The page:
United States Postal Service Partnership Reduces Ergonomic Injuries and Promotes Good Ergonomic Practices
In 2003, OSHA, the United States Postal Service (USPS), the American Postal Workers Union, and the National Postal Mail Handlers Union formed the USPS Partnership. The overall goal of the Partnership is to reduce Musculoskeletal Disorders (MSD) among USPS' more than 700,000 employees at its 675 mail processing facilities and more than 38,000 retail sites. To achieve this goal, the partners used an Ergonomic Risk Reduction Process (ERRP) which is designed to help identify ergonomic risk factors and eliminate or reduce those risks.
In March 2001, prior to the Partnership, USPS' Albany, New York Processing and Distribution Center was tested as a pilot site. During this pilot, the ERRP was used. The preliminary results showed the ergonomics risk reduction model could reduce musculoskeletal disorders and workers' compensation costs when USPS labor, management, and OSHA worked as a team to reduce and/or eliminate potential risk factors at the numerous worksites. The USPS is also engaged in a Voluntary Protection Programs (VPP) initiative which also promotes labor, management, and government cooperation and safety and health excellence.
Promoting a Safe and Healthy Culture
Once the Partnership started, USPS embedded a full-time ergonomist at each participating site to train the site coordinator from kickoff through implementation (60 - 90 day period). The ergonomist conveyed ergonomic process knowledge to the Core Team or ERRP city/territory teams, as well as USPS and union leadership through training and hands-on job analysis. The ergonomist also performed evaluations for the verification of abilities necessary to continue the process, demonstrating the ERRP site's or district's capacity to be self-sustaining. By bringing management, unions and employees together to cooperatively identify potential hazards and ergonomic health risks, USPS - through this Partnership - is transforming their workplace safety and health ergonomic program into a model for both the public and private sector. The OSHA Area Office Director provided guidance throughout the Partnership and attended several of the Joint Labor Management Safety and Health committee meetings.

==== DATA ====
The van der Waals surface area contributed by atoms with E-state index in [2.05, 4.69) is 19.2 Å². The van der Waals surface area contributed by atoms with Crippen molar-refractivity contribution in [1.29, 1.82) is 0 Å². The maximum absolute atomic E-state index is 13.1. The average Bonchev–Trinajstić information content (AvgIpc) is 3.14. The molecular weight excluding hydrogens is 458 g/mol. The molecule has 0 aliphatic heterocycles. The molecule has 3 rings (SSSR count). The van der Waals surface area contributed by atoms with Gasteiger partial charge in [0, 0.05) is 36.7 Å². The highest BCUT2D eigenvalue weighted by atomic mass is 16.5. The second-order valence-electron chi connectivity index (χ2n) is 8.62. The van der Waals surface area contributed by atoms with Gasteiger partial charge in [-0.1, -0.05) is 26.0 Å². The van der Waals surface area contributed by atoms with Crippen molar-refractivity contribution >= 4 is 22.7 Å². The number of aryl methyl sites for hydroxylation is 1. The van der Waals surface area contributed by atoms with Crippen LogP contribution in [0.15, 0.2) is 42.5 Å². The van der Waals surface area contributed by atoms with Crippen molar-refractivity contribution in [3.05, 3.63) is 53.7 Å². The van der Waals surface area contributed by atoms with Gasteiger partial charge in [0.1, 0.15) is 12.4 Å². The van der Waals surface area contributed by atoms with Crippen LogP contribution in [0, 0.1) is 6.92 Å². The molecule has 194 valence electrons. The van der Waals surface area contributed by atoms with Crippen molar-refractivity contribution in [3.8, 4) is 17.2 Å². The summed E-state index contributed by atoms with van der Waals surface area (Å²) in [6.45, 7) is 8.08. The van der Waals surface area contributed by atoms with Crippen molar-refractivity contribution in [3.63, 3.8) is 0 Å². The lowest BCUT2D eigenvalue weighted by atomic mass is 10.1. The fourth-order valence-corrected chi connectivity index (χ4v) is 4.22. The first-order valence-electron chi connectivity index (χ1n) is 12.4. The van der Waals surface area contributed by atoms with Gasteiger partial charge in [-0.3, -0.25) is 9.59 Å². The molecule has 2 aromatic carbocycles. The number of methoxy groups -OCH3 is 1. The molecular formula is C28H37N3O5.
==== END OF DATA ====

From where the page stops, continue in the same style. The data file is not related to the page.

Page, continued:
Reduction in Musculoskeletal Disorder (MSD) Recordable Rate at ERRP sites
ERRP sites in the process for the first three years of the Partnership have experienced the most dramatic results:
- 38% reduction in the MSD Recordable rate
- 40% reduction in Handling & Lifting rate
ERRP sites are experiencing greater success than non-ERRP sites:
- MSD rates are 35% less in ERRP sites
- Handling & Lifting rates are 18% less in ERRP sites
- $1.8 million savings in workers' compensation medical costs (a 39% reduction)
- More than 77,000 employees have been trained
- Nearly 7,000 ergonomic task analyses have been conducted and 3,600 fixes have been implemented.
Other Benefits of Good Ergonomic Practices
The Partnership has experienced many other benefits of good ergonomic practices. For example, supervisors and employees are now working together to resolve problems - resulting in a better trained workforce and development of individual responsibility for job improvements. Some of the other benefits include:
- Improved communication and organizational skills of the ERRP team members,
- Follow-up on employee suggestions,
- USPS, Labor and OSHA resolving issues as partners for better employee health,
- Management and union leadership working together,
- ERRP teams provide input on equipment layout,
- Better morale and evidence that the Postal Service cares about its employees,
- Improved mail flow, and
- Low cost improvements.
As a result of the USPS being such a large organization, management felt that it was important for the objectives of the Partnership to remain narrow in scope. Therefore, the goals of the Partnership were focused on identifying ergonomic risk factors and eliminating or reducing those risks. In order to achieve these goals, employees were taught ergonomic identification and resolution skills. Self-sustaining site core teams were developed to combine the talents of management, unions, and individual craft employees to reduce and/or eliminate potential risk factors.